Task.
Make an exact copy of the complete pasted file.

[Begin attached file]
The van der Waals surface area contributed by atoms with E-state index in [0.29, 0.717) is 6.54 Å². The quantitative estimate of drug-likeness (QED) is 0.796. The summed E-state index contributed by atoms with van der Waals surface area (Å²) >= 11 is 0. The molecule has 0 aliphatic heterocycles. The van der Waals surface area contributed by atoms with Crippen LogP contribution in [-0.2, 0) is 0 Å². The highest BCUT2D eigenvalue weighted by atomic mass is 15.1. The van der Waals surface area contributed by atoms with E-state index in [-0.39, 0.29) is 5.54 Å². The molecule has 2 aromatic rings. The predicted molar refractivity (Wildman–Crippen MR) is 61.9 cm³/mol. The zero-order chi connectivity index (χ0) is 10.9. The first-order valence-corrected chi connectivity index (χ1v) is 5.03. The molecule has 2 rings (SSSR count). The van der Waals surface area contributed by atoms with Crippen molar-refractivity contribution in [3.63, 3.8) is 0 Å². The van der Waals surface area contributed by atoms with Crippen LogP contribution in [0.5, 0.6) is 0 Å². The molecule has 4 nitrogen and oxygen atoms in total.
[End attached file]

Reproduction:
The van der Waals surface area contributed by atoms with E-state index in [0.29, 0.717) is 6.54 Å². The quantitative estimate of drug-likeness (QED) is 0.796. The summed E-state index contributed by atoms with van der Waals surface area (Å²) >= 11 is 0. The molecule has 0 aliphatic heterocycles. The van der Waals surface area contributed by atoms with Crippen LogP contribution in [-0.2, 0) is 0 Å². The highest BCUT2D eigenvalue weighted by atomic mass is 15.1. The van der Waals surface area contributed by atoms with E-state index in [-0.39, 0.29) is 5.54 Å². The molecule has 2 aromatic rings. The predicted molar refractivity (Wildman–Crippen MR) is 61.9 cm³/mol. The zero-order chi connectivity index (χ0) is 10.9. The first-order valence-corrected chi connectivity index (χ1v) is 5.03. The molecule has 2 rings (SSSR count). The van der Waals surface area contributed by atoms with Crippen molar-refractivity contribution in [3.63, 3.8) is 0 Å². The van der Waals surface area contributed by atoms with Crippen LogP contribution in [0.5, 0.6) is 0 Å². The molecule has 4 nitrogen and oxygen atoms in total.